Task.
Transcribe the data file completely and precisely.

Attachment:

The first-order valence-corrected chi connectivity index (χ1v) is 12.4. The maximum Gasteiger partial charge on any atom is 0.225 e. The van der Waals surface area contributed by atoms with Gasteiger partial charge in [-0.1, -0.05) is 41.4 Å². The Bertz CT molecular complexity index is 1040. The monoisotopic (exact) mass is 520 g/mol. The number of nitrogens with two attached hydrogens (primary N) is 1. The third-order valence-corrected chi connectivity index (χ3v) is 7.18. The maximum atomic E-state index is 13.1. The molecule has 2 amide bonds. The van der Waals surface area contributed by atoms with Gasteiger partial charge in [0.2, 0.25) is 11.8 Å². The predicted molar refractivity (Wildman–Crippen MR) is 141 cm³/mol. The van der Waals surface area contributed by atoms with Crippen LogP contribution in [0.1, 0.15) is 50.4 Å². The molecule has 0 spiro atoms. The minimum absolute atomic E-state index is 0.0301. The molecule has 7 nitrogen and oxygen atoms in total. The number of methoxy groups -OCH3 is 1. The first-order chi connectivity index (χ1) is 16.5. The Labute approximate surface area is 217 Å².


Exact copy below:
The first-order valence-corrected chi connectivity index (χ1v) is 12.4. The maximum Gasteiger partial charge on any atom is 0.225 e. The van der Waals surface area contributed by atoms with Gasteiger partial charge in [-0.1, -0.05) is 41.4 Å². The Bertz CT molecular complexity index is 1040. The monoisotopic (exact) mass is 520 g/mol. The number of nitrogens with two attached hydrogens (primary N) is 1. The third-order valence-corrected chi connectivity index (χ3v) is 7.18. The maximum atomic E-state index is 13.1. The molecule has 2 amide bonds. The van der Waals surface area contributed by atoms with Gasteiger partial charge in [0.2, 0.25) is 11.8 Å². The predicted molar refractivity (Wildman–Crippen MR) is 141 cm³/mol. The van der Waals surface area contributed by atoms with Crippen LogP contribution in [0.1, 0.15) is 50.4 Å². The molecule has 0 spiro atoms. The minimum absolute atomic E-state index is 0.0301. The molecule has 7 nitrogen and oxygen atoms in total. The number of methoxy groups -OCH3 is 1. The first-order chi connectivity index (χ1) is 16.5. The Labute approximate surface area is 217 Å².